WOD Ambassador – Eef van Dongen

For World Orienteering Day 2022 we have four new Ambassadors.

First out is Eef van Dongen from the Netherlands.

Photo: Lukas Budinsky

Why did you start practicing orienteering?

Because my partner trains orienteering a lot, so I had to, if I wanted to spend time with him! Another important reason is that I love being in nature and orienteering gives the opportunity to really be a part of the forest, in a much more natural way than if you’d stick to trails.

Can you tell us about an early memory of orienteering that you have?

Since I took a beginners course as late as 2018, I don’t very early memories. I lived in Switzerland at that time, and my partner and I spent a holiday in Ticino just a few weeks after EOC was organised there, so we went training together on the EOC maps. Most of the trainings we ran together so he could help me out if I got lost, but one shorter training on a fixed course I tried alone. I got terribly lost and decided to just run uphill to the highest point of the map and start over from there… to find out that there was a wild boar waiting for me at the top! I got scared and ran away without checking my compass, so I had to start over with trying to find out where I was once I was sure I had gotten far enough away from the wild boar. An experience I’ll never forget!

Photo: Lukas Budinsky

What is special with orienteering?

There are many special aspects about orienteering. Most of all, it is a great combination of a mental and physical challenge, requiring full focus throughout the whole race. I also really like that it brings you to special places, where you’d never come otherwise. Because we mainly run off-trail, using a map and compass, most people wouldn’t even know how to get there!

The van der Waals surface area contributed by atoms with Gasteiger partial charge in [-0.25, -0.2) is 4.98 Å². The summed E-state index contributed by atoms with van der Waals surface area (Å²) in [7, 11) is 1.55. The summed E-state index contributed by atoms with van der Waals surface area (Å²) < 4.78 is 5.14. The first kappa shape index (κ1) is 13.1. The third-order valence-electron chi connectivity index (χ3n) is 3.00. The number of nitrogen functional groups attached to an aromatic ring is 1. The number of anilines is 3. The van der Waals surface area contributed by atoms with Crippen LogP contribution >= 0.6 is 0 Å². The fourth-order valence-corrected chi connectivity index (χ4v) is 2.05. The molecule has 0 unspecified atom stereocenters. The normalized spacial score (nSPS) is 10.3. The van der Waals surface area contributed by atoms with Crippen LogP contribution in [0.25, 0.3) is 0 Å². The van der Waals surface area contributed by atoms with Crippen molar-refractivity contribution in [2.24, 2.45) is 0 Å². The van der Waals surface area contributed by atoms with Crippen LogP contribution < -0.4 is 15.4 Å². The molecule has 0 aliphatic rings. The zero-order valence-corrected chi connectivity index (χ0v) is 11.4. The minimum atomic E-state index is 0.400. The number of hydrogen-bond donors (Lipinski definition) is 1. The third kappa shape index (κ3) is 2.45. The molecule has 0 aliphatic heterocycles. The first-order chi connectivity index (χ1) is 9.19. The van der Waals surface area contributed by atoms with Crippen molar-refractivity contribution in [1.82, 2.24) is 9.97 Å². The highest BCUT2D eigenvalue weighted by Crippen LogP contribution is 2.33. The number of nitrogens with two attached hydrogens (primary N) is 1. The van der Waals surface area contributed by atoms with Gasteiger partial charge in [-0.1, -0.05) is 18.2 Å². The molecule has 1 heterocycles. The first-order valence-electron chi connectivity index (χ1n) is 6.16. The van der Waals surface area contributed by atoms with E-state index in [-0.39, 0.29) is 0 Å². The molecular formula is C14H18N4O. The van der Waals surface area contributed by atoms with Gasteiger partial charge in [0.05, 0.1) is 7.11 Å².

What is your advice to children and youths when it comes to practice orienteering?

Dare to make mistakes! Everyone makes mistakes when learning orienteering, and making mistakes means that you are challenging yourself to run a difficult course.

What are your dreams when it comes to orienteering?

Since it is not a very long time ago I started orienteering, I still need to limit my speed in the forest often in order to keep contact with the map. Therefore I am often much less tired after an orienteering race than I would be after a running race. My dream is to improve my forest orienteering skills enough to be able to get really tired physically without making big mistakes, that would be a great experience!

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